Art for Asean
The exhibition, which will continue through June 6, is titled “Magnetic Power” to describe “a force that connects people.” Though the artists of the nine Asean-member countries are geographically and culturally far apart, they are brought together here through the power of their art.
Local art fans are unlikely to know the painters whose works feature in the show. Even though Southeast Asia is a popular destination for Korean tourists, contemporary artists and photographers in the region are not well known here.
According to Kim Yu-yeon, the curator of the exhibition, the art in countries like Singapore, Malaysia and Thailand is very advanced but the art markets of some Southeast Asian countries are less well developed.
Although the artists involved hail from 10 different countries, a common theme ties these diverse cultural experiences together.
“The pieces on display portray people’s mentality, a sense of nostalgia for the past and the roots of each country,” Kim says. “The artists were selected through months-long searches. We’ve selected artists who can help us understand Southeast Asia and show the aspect of life in the region.”
One of the most prominent artists in the exhibition is Yee I-Lann, who lives and works in both Kota Kinabalu and Kuala Lumpur, Malaysia, as an artist and a production designer for feature films.
Her work “Kerbau” at Hanbyukwon Gallery in Samcheong-dong, central Seoul, is a huge digital print depicting buffaloes.
“The buffalo is a symbolic animal in Malaysia since it is related to one’s wealth,” Kim says. “Buffaloes were given as dowry in the past.”
“But buffaloes are now slowly disappearing and artists want to raise the issue,” Kim says.
Another notable piece is “Born to Run” by Phyu Mon from Myanmar, on display at Gallery Sun Contemporary in Samcheong-dong.
The piece shows a bird standing on a clock placed by the seashore within an out-of-proportion landscape.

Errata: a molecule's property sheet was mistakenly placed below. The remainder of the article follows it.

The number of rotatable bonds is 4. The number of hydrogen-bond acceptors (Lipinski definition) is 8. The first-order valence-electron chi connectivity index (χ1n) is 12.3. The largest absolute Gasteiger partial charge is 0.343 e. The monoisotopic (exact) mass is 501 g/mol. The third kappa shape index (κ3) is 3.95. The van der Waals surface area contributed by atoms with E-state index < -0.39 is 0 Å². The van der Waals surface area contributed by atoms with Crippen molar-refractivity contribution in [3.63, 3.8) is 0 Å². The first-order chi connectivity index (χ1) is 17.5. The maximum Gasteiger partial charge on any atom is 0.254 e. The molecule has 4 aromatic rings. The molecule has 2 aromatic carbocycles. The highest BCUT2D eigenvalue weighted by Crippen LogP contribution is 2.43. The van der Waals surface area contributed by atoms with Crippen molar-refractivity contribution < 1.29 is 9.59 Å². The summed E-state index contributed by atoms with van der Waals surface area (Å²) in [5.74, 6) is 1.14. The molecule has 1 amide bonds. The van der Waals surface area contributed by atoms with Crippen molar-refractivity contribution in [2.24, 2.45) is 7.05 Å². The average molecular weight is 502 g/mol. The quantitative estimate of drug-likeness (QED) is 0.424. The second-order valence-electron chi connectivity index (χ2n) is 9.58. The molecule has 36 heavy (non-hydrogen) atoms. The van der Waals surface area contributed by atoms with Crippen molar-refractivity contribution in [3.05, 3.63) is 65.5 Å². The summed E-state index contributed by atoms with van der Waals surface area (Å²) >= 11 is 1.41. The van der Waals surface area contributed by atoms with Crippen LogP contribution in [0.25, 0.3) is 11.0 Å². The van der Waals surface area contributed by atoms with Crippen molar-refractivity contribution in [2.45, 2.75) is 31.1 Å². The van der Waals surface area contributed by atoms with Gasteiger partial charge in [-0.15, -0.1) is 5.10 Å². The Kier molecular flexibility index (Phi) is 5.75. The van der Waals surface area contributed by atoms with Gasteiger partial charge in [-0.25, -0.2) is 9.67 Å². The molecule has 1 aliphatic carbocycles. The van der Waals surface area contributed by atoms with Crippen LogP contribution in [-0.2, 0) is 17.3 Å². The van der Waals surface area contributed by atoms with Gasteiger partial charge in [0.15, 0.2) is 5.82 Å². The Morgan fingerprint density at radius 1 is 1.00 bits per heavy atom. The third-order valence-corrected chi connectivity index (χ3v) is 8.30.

“The picture symbolizes a good life,” says Phyu, pointing out that flight is a bird’s effort to survive and through the effort, it can achieve a good life.
Phyu grew up in an environment distinguished by strong traditions and rich culture. Since her teens she has written poetry, short stories and painted.
Jompet Kuswidananto, a media artist from Indonesia, lives and works in Bali and Yogyakarta. He uses different mediums such as film, installation and performance art for his works.
“War of Java, do you remember? No. 2,” which is being shown at the Coreana Museum of Art: Space*C in Apgujeong-dong, southern Seoul, is a piece of video art that illustrates a conflict between traditional values and modern technology.
Kuswidananto’s works were shown at Biennale Cuvee 2009 at the Offenes Kulturhaus Oberosterreich in Austria and at the Yokohama Triennale in Japan in 2008.
At first glance, “Niagara 4,” a photo by Jaye Rhee, a Korean artist living and working in New York, appears to depict a group of people looking at Niagara Falls. Upon closer inspection, however, you can see they are not actually looking at the falls but at a wall covered with an image of the falls.
Rhee participated in the Kobe Biennale in Japan in 2007.
The Asean-Korea Centre, which sponsors the exhibition, is an international organization launched in March to promote cultural and trade exchange.
Admission to all galleries is free. For more information, call (02) 2287-1143 or visit www.aseankorea.org.
By Limb Jae-un [firstname.lastname@example.org]
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